Engineering & IT Future Researchers Symposium

Design a better future with a PhD at Australia’s leading university.

Considering a PhD in engineering or IT?

If you’re passionate about changing the world and want a taste of PhD life at the University of Melbourne, join like-minded individuals, current research students and academic staff at our Engineering & IT Future Researchers Symposium.

Discover the best way to pitch your thesis, meet potential supervisors and learn how to make the most out of your PhD.

We are offering travel scholarships to high achieving students, graduates and alumni to attend this special event at the University of Melbourne.

Symposium program

5–8pm Friday 18 May 2018

Forum Theatre, Level 1
Arts West Building (148)
Parkville Campus [View map]

Introduction and research overview

Explore the breadth of engineering and IT research at the Melbourne School of Engineering.

Panel discussion

Hear from a panel of academic staff, current PhD students and alumni about:

  • Where a PhD in engineering or IT can take you
  • How to find the right project and supervisor for you
  • Commercialising your thesis topic
  • What a successful PhD researcher looks like
Meet potential supervisors

Have your PhD study queries answered and discuss your research goals with potential supervisors and current PhD students.

Refreshments will be served.

Travel grants

Travel scholarships of up to $600 (depending on distance travelled) will be awarded to high achieving Australian or New Zealand citizens, and Australian permanent residents residing interstate or in New Zealand.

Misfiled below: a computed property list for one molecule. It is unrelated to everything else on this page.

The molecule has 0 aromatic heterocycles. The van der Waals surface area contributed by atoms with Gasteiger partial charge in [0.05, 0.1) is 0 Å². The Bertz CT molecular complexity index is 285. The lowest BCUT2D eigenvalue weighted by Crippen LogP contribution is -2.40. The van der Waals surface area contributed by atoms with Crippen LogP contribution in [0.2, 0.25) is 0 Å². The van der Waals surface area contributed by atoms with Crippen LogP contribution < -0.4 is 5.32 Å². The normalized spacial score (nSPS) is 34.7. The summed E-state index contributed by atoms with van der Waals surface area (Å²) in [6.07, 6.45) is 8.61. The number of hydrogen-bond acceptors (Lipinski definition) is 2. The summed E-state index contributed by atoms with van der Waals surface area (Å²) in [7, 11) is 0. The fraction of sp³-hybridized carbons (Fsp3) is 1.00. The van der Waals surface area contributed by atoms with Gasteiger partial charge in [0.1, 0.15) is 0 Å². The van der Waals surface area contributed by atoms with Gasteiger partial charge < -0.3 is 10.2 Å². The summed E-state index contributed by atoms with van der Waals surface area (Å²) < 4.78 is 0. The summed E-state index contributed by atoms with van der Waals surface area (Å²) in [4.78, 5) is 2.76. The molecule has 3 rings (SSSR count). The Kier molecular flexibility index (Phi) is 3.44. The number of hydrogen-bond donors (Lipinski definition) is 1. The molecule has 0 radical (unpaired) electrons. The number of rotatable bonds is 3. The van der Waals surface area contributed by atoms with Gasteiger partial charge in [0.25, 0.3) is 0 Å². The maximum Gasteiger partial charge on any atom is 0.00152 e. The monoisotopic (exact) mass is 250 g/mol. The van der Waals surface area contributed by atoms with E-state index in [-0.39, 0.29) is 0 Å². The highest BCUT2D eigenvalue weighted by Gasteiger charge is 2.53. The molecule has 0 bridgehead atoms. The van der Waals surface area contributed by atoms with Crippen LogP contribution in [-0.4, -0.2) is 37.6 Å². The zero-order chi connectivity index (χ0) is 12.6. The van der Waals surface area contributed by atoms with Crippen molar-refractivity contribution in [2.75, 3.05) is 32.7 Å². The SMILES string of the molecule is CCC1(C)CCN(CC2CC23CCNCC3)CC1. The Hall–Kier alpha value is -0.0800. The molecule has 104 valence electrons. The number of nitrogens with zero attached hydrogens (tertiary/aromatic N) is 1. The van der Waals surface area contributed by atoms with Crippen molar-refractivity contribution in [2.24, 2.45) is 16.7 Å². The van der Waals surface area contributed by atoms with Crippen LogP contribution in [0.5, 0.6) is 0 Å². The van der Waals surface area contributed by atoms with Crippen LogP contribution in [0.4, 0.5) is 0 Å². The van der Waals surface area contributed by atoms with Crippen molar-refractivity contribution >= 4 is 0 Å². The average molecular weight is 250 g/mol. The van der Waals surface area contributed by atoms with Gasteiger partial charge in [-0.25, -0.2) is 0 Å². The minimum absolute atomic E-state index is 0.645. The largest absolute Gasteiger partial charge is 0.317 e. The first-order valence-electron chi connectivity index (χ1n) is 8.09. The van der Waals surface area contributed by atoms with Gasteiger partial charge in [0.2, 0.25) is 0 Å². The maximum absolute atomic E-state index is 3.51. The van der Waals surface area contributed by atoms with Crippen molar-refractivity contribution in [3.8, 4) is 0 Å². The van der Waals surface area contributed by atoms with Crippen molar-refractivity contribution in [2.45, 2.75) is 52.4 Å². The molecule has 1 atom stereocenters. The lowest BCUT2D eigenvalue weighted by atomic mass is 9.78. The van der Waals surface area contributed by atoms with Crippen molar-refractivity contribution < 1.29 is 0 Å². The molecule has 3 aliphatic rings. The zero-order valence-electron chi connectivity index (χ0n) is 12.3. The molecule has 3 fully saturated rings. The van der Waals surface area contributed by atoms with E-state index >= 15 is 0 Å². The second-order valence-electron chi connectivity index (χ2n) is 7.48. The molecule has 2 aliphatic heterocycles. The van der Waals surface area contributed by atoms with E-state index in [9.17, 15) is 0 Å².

All Symposium registrants residing interstate or in New Zealand will be considered for travel scholarships.

Who should attend?

We are inviting high achieving students or graduates of universities in Australia and New Zealand to attend the Future Researchers Symposium.

Attendees must either:

  • be in the final year of a four year honours degree in a cognate discipline or
  • be in the final year of a Master’s degree in a cognate discipline with a substantial research component (at least 25% of your final year) or
  • have already completed either of the above


  • must have achieved an overall average above 80%

How to apply

Apply online by Friday 11 May. You will need to supply your GPA and a 100 word summary of your research area of interest or thesis topic.

Upon submitting your application, you will be sent an email address in order to send us the following documents:

  • A copy of your CV
  • Academic transcript
  • Evidence of your citizenship and/or Australian residency

Applications are now closed.

Research spotlight

Designing interactive zoo tech

How can we use digital technology to support animal welfare, education, entertainment and conservation in Australia’s zoos?

PhD candidate Sarah Webber is part of a team working with Zoos Victoria to explore how digital technology can help animals have greater choice over their environment and enrichment.

Using interactive projection that works like a touchscreen on the floor, Sarah’s team is providing Melbourne orang-utans with the opportunity to play games that challenge their minds, from painting applications to picture galleries.

In a few years, orang-utans could be playing computer games with visitors whenever they want.

“Orang-utans like to know what’s happening on the visitors’ side of the glass, and interacting with visitors could be an important form of enrichment for them,” says Sarah.

 “I chose to undertake a PhD at Melbourne because I knew I would be part network of experts who would be supportive of my research. I am really quite lucky in my research group to feel part of a community and turn to people if I have questions.”

Sarah Webber is a PhD Candidate in the Microsoft Centre for Social Natural User Interfaces (SocialNUI), Melbourne School of Engineering. She is a Google PhD Fellowship recipient and Google Anita Borg Memorial Scholar.

More about this project

Further information

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